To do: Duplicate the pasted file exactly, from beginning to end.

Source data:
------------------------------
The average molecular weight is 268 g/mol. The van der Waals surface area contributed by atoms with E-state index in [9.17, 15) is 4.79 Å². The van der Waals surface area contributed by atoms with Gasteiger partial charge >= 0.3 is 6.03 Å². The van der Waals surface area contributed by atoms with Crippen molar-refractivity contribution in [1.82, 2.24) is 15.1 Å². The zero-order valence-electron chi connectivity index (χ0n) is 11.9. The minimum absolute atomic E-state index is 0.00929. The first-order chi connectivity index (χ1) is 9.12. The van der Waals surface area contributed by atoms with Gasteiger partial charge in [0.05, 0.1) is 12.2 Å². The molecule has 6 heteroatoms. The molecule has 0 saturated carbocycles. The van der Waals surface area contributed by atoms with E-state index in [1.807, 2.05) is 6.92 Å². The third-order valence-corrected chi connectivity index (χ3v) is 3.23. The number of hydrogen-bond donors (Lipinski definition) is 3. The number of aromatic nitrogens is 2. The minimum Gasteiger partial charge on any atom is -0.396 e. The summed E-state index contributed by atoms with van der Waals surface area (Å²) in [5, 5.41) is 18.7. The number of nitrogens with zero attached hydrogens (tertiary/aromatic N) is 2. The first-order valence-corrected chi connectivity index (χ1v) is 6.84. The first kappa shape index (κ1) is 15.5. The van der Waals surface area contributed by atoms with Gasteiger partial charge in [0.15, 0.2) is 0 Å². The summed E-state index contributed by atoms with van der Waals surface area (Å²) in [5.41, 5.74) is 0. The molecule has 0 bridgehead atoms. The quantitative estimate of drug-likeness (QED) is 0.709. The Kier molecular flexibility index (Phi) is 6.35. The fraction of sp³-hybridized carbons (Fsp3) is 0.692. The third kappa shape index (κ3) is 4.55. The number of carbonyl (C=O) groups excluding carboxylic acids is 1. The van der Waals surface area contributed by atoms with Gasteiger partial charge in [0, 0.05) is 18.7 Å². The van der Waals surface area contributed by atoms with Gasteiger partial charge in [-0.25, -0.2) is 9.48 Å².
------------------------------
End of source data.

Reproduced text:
The average molecular weight is 268 g/mol. The van der Waals surface area contributed by atoms with E-state index in [9.17, 15) is 4.79 Å². The van der Waals surface area contributed by atoms with Gasteiger partial charge >= 0.3 is 6.03 Å². The van der Waals surface area contributed by atoms with Crippen molar-refractivity contribution in [1.82, 2.24) is 15.1 Å². The zero-order valence-electron chi connectivity index (χ0n) is 11.9. The minimum absolute atomic E-state index is 0.00929. The first-order chi connectivity index (χ1) is 9.12. The van der Waals surface area contributed by atoms with Gasteiger partial charge in [0.05, 0.1) is 12.2 Å². The molecule has 6 heteroatoms. The molecule has 0 saturated carbocycles. The van der Waals surface area contributed by atoms with E-state index in [1.807, 2.05) is 6.92 Å². The third-order valence-corrected chi connectivity index (χ3v) is 3.23. The number of hydrogen-bond donors (Lipinski definition) is 3. The number of aromatic nitrogens is 2. The minimum Gasteiger partial charge on any atom is -0.396 e. The summed E-state index contributed by atoms with van der Waals surface area (Å²) in [5, 5.41) is 18.7. The number of nitrogens with zero attached hydrogens (tertiary/aromatic N) is 2. The first-order valence-corrected chi connectivity index (χ1v) is 6.84. The first kappa shape index (κ1) is 15.5. The van der Waals surface area contributed by atoms with Gasteiger partial charge in [0.15, 0.2) is 0 Å². The summed E-state index contributed by atoms with van der Waals surface area (Å²) in [5.41, 5.74) is 0. The molecule has 0 bridgehead atoms. The quantitative estimate of drug-likeness (QED) is 0.709. The Kier molecular flexibility index (Phi) is 6.35. The fraction of sp³-hybridized carbons (Fsp3) is 0.692. The third kappa shape index (κ3) is 4.55. The number of carbonyl (C=O) groups excluding carboxylic acids is 1. The van der Waals surface area contributed by atoms with Gasteiger partial charge in [0, 0.05) is 18.7 Å². The van der Waals surface area contributed by atoms with Gasteiger partial charge in [-0.25, -0.2) is 9.48 Å².